Consult your instructor before starting Part D to see if heshe wants you to

Consult your instructor before starting part d to see

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**Consult your instructor before starting Part D, to see if he/she wants you to follow the normal or OPTIONAL procedure. Part D. Determining the Value of K a for an Unknown Acid by Titration (Normal procedure) 1. Obtain a 50-mL buret from the stockroom. A buret stand should be available in the laboratory room. Rinse your buret, small funnel, and four 150-mL beakers several times using deionized water. 2. Select one of the 150-mL beakers and label it “NaOH”. Rinse this beaker once more with about 5 mL of 0.2-M NaOH. Then use it to collect about 75 mL of the 0.2-M NaOH solution (available in the reagent fume hood). 3. Rinse the 50-mL buret and funnel once with about 5 mL of 0.2-M NaOH solution. Clamp the buret to the buret stand making sure that it is vertical. Insert your funnel into the top of the buret. 4. Fill the buret with the 0.2-M NaOH solution from your beaker to just above the 0.00-mL mark. Remove the funnel. Using a waste beaker allow the NaOH solution to flow from the buret tip dropwise until the bottom of the meniscus of the NaOH solution in the buret is exactly at the 0.00-mL mark when read at eye level. If you miss this mark, add some additional 0.2-M NaOH from your beaker and try again. pH Measurement and its Applications Page 8  of 19
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Chemistry 12 Santa Monica College 5. Obtain a vial containing your unknown solid acid from your instructor and record the letter and number of this unknown acid on your data sheet. 6. Weighing by difference measure between 1.5 and 2.0 grams of the unknown acid into one of the clean rinsed 150-mL beakers. Record this mass on your data sheet. Label this beaker, “A ”. 7. Using your large graduated cylinder, measure out exactly 100.0 mL of deionized water. Combine this with the unknown solid acid sample in your 150-mL beaker. Stir your solution to completely dissolve the solid acid. 8. Using your large graduated cylinder, measure out 50.0 mL of your unknown acid solution and transfer this to a second 150-mL beaker. Label this second beaker “HA” and set it aside for now. 9. Add 2 drops of phenolphthalein indicator to the remaining 50.0-mL of unknown acid solution in the beaker labeled “A ”. 10. Titrate the solution in the beaker labeled “A - “ until it reaches the phenolphthalein end point. The end point is near when the pink color from the phenolphthalein indicator begins to persist in solution longer before vanishing. When you notice these changes slow down your addition rate to just 2 to 3 drops per addition. When you feel you are nearing the endpoint, slow down your addition rate to just 1 drop per addition. When the pink color from the phenolphthalein indicator persists for at least 2 minutes you have reached the endpoint of your titration. 11. We now need to equalize the volumes in the two beakers labeled “HA” and “A ”. Using your large graduated cylinder measure a volume of deionized water equal to the total amount of the 0.2-M NaOH you added during your titration and add this volume of deionized water to the contents of the beaker labeled, “HA”. Swirl gently to mix.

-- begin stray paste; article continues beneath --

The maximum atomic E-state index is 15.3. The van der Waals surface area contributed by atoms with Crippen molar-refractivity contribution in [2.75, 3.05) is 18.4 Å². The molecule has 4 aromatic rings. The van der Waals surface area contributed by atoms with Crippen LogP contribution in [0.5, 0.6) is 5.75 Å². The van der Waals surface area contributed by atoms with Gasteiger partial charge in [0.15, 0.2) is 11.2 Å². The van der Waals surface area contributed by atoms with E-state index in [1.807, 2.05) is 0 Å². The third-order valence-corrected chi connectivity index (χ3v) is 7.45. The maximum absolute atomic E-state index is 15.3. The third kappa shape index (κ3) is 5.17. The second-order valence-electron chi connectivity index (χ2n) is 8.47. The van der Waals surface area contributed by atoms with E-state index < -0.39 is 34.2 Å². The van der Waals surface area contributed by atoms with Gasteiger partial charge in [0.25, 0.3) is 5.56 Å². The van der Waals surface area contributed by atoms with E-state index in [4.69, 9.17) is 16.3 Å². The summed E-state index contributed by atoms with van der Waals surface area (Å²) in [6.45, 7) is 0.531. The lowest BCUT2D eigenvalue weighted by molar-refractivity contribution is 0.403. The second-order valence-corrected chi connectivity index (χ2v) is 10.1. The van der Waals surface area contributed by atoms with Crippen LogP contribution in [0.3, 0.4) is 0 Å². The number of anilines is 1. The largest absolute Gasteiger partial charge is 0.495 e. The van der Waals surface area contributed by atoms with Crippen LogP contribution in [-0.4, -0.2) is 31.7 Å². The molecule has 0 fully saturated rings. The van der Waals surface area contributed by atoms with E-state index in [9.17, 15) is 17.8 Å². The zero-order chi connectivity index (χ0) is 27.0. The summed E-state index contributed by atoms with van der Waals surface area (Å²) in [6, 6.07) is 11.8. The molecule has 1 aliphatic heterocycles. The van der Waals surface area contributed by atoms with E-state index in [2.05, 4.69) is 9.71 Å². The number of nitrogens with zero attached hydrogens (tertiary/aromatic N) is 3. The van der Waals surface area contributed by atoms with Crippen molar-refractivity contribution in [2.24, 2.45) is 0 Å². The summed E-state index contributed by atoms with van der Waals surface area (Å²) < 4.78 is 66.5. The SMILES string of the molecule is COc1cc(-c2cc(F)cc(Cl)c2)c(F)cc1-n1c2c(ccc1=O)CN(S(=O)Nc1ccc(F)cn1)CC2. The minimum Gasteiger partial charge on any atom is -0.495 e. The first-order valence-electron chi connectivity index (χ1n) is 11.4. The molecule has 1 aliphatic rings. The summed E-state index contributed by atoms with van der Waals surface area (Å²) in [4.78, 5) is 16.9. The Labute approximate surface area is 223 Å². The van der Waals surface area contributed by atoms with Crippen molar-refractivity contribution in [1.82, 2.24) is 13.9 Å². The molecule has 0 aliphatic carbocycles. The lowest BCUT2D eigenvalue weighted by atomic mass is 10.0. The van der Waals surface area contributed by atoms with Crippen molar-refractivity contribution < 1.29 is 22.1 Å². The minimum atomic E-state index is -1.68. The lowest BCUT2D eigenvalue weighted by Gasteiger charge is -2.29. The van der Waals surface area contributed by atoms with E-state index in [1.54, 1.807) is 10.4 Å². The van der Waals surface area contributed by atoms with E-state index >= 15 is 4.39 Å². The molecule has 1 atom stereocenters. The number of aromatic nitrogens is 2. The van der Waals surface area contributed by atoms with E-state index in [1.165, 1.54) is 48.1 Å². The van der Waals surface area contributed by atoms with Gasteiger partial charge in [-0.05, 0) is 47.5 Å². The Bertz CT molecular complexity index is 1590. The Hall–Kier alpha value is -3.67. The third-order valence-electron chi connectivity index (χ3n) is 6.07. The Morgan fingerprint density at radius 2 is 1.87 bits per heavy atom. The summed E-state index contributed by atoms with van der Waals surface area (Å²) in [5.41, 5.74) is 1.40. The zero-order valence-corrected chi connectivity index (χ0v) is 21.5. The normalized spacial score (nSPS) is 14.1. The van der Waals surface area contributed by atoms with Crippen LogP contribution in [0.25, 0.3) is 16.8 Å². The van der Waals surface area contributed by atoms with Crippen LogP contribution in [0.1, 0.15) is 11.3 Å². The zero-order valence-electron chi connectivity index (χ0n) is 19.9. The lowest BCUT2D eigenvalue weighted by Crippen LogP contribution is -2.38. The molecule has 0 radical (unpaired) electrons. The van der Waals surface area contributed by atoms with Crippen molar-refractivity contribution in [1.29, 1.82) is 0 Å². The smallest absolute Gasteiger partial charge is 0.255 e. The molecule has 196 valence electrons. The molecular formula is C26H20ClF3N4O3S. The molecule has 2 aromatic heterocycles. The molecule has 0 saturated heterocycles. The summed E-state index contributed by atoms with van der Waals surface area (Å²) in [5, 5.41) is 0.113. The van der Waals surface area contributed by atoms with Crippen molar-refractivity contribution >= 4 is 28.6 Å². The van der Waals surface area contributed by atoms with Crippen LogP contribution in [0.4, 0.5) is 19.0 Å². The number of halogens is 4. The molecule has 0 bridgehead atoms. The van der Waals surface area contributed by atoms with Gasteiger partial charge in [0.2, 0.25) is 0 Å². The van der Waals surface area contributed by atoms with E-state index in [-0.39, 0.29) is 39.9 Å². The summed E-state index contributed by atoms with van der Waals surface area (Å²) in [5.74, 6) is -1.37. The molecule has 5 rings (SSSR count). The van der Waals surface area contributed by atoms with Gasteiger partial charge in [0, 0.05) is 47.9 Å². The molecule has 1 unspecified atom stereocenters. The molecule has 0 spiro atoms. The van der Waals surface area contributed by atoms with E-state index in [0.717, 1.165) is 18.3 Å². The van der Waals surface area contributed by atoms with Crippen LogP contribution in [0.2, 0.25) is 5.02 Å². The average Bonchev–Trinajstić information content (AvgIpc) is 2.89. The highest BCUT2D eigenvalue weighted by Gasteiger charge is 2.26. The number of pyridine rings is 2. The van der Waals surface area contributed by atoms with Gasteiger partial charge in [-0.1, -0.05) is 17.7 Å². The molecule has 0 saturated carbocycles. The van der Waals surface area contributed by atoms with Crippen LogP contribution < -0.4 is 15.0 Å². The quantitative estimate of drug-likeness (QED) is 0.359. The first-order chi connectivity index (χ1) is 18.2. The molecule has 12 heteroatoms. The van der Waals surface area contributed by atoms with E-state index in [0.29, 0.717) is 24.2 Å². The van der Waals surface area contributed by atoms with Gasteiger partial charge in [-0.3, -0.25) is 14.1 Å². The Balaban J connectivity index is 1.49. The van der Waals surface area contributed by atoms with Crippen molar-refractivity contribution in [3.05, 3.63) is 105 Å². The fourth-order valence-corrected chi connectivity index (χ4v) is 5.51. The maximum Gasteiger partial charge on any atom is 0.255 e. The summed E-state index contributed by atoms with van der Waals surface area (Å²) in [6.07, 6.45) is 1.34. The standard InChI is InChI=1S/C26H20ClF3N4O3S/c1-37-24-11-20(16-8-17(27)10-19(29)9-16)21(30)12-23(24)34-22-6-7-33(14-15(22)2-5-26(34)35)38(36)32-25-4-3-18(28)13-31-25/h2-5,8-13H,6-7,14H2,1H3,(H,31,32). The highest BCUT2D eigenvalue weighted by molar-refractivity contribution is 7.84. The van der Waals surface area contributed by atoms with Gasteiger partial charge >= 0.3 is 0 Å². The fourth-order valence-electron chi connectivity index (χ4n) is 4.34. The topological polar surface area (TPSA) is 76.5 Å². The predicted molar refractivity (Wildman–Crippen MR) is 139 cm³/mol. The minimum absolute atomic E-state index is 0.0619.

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  • Fall '17
  • Bautista
  • Chemistry, pH, Santa Monica College

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